Editorial: Fly Me to the Moon (Source: Honolulu Advertiser)
The U.S. pyramiding national, state, city debts put people in bondage; literally, in servitude. But, may we consider the privatization of NASA? Space exploration is a huge waste of federal revenue! NASA can easily be funded by corporations in the private sector rather than on backs of the nation’s poor. Privatization would remove the massive yearly cost of NASA’s accounts payable. CNBC reported in July that NASA costs taxpayers $187 billion! NASA’s “lease rights” could be sold to corporations to create an account receivable to begin repaying the federal deficit. Social programs are altogether more important than exploration of outer space. Even exploring earth’s oceans has more practical common sense and promise than NASA’s current purpose (and what is it, anyway?). (8/27)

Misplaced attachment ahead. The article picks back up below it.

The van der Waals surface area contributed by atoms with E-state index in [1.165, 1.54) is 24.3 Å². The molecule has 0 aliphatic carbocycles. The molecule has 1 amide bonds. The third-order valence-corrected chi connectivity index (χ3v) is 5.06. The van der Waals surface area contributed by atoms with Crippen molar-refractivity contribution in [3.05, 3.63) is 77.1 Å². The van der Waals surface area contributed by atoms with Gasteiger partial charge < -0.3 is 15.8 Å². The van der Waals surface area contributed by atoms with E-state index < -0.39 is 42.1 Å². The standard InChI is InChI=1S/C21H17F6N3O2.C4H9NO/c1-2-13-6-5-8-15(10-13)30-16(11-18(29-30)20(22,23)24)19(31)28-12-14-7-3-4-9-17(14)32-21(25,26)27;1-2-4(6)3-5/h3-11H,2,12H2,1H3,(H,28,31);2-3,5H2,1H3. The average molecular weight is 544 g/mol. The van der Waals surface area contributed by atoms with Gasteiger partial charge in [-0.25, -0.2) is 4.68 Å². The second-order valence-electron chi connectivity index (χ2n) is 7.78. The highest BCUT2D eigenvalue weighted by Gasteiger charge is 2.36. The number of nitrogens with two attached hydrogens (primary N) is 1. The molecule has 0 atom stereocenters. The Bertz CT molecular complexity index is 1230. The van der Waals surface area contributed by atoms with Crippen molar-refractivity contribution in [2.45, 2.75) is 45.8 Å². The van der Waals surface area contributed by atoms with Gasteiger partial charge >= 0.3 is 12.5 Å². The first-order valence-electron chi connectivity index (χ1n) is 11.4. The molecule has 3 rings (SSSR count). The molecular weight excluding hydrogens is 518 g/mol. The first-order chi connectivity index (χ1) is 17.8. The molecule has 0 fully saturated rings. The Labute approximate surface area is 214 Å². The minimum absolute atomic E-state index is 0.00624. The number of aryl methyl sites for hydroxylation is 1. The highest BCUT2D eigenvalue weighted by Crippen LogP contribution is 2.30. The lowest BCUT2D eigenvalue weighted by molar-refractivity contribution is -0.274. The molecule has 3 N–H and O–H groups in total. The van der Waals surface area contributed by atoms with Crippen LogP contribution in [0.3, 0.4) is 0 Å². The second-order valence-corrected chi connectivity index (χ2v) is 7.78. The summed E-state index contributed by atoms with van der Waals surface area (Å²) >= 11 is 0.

NASA Ames Designated 2009 AIAA Historic Aerospace Site (Source: NASA)
In recognition of 70 years of pioneering aerospace research and its significant contributions to aerospace history, NASA Ames Research Center today was honored as a 2009 Historic Aerospace Site by the American Institute of Aeronautics and Astronautics (AIAA). Since its founding in 1939, Ames has made substantial strides in aerospace research. (8/26)

Rocket Engine Test Stands Exhibit Slated (Source: Ventura County Star)